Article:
Monday, March 16, 2015

The Father's Love

(Note: This blog is a follow up to my entry from Feb. 24 concerning the believer's identity as a child of the Father and promises He has made to His children. Upcoming blogs will address more  promises the Father has made to His children.)

The promise of our Father’s love.

What kind of love is this love that our heavenly Father has for us?

First, it is a steadfast love.

 According to Webster’s dictionary the first definition of ‘steadfast’ is:

a :  firmly fixed in place ; b :  not subject to change  

The Old Testament is full of references to God’s steadfast love for His people. Here are just a few examples.

Psalm 13:5 But I have trusted in your steadfast love; my heart shall rejoice in your salvation.
Psalm 31:7 I will rejoice and be glad in your steadfast love, because you have seen my affliction; you have known the distress of my soul…
Psalm 36:5   Your steadfast love, O LORD, extends to the heavens, your faithfulness to the clouds.
Isaiah 54:10   For the mountains may depart and the hills be removed, but my steadfast love shall not depart from you, and my covenant of peace shall not be removed," says the LORD, who has compassion on you.
Jeremiah 9:24   … let him who boasts boast in this, that he understands and knows me, that I am the LORD who practices steadfast love, justice, and righteousness in the earth. For in these things I delight, declares the LORD."
Joel 2:13   …rend your hearts and not your garments." Return to the LORD your God, for he is gracious and merciful, slow to anger, and abounding in steadfast love; and he relents over disaster.
Micah 7:18   Who is a God like you, pardoning iniquity and passing over transgression for the remnant of his inheritance? He does not retain his anger forever, because he delights in steadfast love.

The New Testament does not use the word steadfast. Instead, the Greek (the original language of the New Testament) gives us three ways to understand the word ‘love’. They are eros, which is intimate, husband – wife love; philos which is the love of a friend; and agape which is faithful, unconditional love. It is the third understanding that is the equivalent to steadfast love. The apostle Paul talks about this love this way;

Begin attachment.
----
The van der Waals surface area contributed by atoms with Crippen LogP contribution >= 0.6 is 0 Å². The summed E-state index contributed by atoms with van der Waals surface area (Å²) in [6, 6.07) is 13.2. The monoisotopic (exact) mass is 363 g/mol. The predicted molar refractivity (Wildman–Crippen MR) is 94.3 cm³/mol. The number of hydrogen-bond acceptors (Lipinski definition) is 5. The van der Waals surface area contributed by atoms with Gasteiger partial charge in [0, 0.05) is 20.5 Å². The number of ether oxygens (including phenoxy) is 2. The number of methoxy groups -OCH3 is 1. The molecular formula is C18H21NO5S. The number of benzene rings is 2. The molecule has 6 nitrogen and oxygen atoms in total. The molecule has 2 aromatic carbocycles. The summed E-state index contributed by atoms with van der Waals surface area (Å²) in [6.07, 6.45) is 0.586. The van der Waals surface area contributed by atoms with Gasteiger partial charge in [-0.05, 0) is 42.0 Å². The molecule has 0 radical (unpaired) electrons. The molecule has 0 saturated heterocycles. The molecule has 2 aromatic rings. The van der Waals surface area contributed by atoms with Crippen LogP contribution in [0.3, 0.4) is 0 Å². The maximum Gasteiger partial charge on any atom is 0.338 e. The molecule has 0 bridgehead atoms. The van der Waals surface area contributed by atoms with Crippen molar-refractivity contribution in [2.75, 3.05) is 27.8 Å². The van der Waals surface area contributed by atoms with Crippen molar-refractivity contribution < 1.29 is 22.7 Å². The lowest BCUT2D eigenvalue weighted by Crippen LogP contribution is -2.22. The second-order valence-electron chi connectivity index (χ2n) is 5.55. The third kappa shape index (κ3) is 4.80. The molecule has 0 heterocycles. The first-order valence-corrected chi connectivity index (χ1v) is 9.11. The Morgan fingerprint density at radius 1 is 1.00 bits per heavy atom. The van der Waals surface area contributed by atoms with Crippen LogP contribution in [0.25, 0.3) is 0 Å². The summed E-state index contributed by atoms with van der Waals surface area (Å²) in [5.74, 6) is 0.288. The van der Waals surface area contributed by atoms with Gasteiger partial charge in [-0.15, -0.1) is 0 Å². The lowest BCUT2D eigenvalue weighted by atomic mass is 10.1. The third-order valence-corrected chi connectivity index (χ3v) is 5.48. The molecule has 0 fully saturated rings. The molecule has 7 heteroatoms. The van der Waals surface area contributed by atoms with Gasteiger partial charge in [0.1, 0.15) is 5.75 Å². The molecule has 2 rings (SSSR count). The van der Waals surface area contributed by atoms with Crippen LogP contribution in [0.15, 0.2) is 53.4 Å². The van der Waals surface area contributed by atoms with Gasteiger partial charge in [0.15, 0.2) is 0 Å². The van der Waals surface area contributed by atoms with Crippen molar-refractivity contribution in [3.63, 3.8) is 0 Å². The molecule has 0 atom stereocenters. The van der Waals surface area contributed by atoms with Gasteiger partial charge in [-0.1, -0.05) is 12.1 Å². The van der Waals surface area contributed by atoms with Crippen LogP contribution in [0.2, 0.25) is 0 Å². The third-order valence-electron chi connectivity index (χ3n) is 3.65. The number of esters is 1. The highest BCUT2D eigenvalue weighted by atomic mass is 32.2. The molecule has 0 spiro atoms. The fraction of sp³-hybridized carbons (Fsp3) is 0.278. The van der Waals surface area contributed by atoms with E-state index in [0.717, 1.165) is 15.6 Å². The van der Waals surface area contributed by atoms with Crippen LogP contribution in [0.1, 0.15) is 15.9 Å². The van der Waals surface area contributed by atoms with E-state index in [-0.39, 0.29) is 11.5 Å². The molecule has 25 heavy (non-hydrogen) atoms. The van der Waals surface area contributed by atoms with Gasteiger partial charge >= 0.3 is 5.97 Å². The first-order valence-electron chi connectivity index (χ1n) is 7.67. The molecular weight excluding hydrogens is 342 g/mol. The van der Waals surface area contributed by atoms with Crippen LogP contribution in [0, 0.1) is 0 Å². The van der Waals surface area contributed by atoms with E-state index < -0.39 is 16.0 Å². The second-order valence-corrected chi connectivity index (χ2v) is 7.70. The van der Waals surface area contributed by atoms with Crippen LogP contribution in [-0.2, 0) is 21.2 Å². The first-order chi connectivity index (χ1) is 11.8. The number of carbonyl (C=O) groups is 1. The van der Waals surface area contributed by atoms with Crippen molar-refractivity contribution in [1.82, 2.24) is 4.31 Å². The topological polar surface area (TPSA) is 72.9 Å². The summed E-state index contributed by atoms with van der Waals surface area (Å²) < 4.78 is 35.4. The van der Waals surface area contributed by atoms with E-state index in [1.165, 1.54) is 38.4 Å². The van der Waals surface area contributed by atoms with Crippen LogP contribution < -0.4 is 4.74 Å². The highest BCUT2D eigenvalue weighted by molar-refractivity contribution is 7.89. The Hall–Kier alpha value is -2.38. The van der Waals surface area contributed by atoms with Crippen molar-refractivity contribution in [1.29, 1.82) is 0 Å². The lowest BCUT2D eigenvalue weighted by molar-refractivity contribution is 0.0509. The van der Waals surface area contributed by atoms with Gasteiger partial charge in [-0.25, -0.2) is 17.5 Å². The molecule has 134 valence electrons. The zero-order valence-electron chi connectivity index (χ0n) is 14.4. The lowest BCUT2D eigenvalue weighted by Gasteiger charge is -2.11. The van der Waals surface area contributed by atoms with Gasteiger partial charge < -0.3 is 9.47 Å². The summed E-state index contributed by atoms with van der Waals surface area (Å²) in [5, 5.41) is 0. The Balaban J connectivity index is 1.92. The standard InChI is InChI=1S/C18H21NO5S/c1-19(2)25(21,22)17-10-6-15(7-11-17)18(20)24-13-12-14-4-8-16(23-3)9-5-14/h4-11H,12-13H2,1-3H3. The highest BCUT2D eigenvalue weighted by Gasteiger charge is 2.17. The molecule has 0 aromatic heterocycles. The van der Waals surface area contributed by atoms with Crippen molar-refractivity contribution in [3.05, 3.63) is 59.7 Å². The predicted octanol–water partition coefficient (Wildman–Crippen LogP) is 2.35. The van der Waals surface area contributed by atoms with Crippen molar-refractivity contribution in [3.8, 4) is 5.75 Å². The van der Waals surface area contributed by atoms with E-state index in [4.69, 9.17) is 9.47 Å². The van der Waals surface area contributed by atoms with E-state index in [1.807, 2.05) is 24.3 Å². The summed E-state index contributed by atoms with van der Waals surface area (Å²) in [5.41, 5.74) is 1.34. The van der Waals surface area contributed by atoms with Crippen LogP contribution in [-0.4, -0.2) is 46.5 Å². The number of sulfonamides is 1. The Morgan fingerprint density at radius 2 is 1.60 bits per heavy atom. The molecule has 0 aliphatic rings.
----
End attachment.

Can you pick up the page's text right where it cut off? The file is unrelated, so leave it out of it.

“For I am sure that neither death nor life, nor angels nor rulers, nor things present nor things to come, nor powers, nor height nor depth, nor anything else in all creation, will be able to separate us from the love of God in Christ Jesus our Lord.” Romans 8:38,39

Isn’t wonderful that our Heavenly Father loves us even when we are difficult to love. In fact, in another place Paul says that “while we were still sinners Christ died for us” and yet another place“… if we are faithless, he remains faithful— for he cannot deny himself.”

Beyond the steadfast love of the Father we experience His proven love. Paul says in Romans 5:8;

“…but God shows (proves) his love for us in that while we were still sinners, Christ died for us.”

The apostle John puts it this way;

 "For God so loved the world, that he gave his only Son, that whoever believes in him should not perish but have eternal life.” John 3:16

There’s an old story about Ole and Lena. After several years of marriage Lena approached Ole and said with sadness in her voice, “Ole, you never tell me you love me.” Ole, sensing the concern in Lena’s voice Ole replied, “Lena, do you remember when I told you how much I loved you on our wedding day?” “Yes” Lena replied. “Well, when it changes I’ll let you know.” It’s important to tell those we love that we love them. It is even more to prove it. Taking out the garbage often proves love better than giving a dozen roses and saying, “I love you”.  When God said that He loved the world He proved it by sending His one and only beloved son to take upon himself the punishment of all the sin of the world for all time. But that’s not the only thing that proves God’s love. Not only does He prove His love by, through Jesus, removing the punishment we deserve. He also freed us from the chains of sin, gave us new and eternal life. With this He adopts us as His sons and daughters which makes heirs to His kingdom and therefore elevates us from slaves of sin to princes and princesses in His kingdom. That’s a proven love!

Finally we experience a love that motivates.

Paul says in his letter to the Church in and around Ephesus; “Therefore be imitators of God, as beloved children.”
(Ephesians 5:1)

There was a time when I understood this verse as something I had to measure up to. I preached as though we had to work hard at trying to imitate God by either doing or avoiding the things laid out in verses two and following. One day as I was reading this text the phrase “…as beloved children” jumped off the page and had an entirely new understanding of this passage.  Every Father gets at least a little choked up when his young son says to him, “daddy, when I grow up I want to be just like you.” This is what I believe Paul is getting in this verse. He is saying that as we realize how much God really loves us, we will all the more desire to imitate Him.

The apostle John says it this way, “We love because he first loved us.” (1John 4:19)

The truly loving things we do are not done because generate the kind of love God has out of our own will and effort. We can only love the world around us with the kind of love God has, and in fact is, when we have experienced this love for ourselves. All the ought to’s we can shame ourselves with will not motivate us like resting in the realization of the Father’s great love for us.

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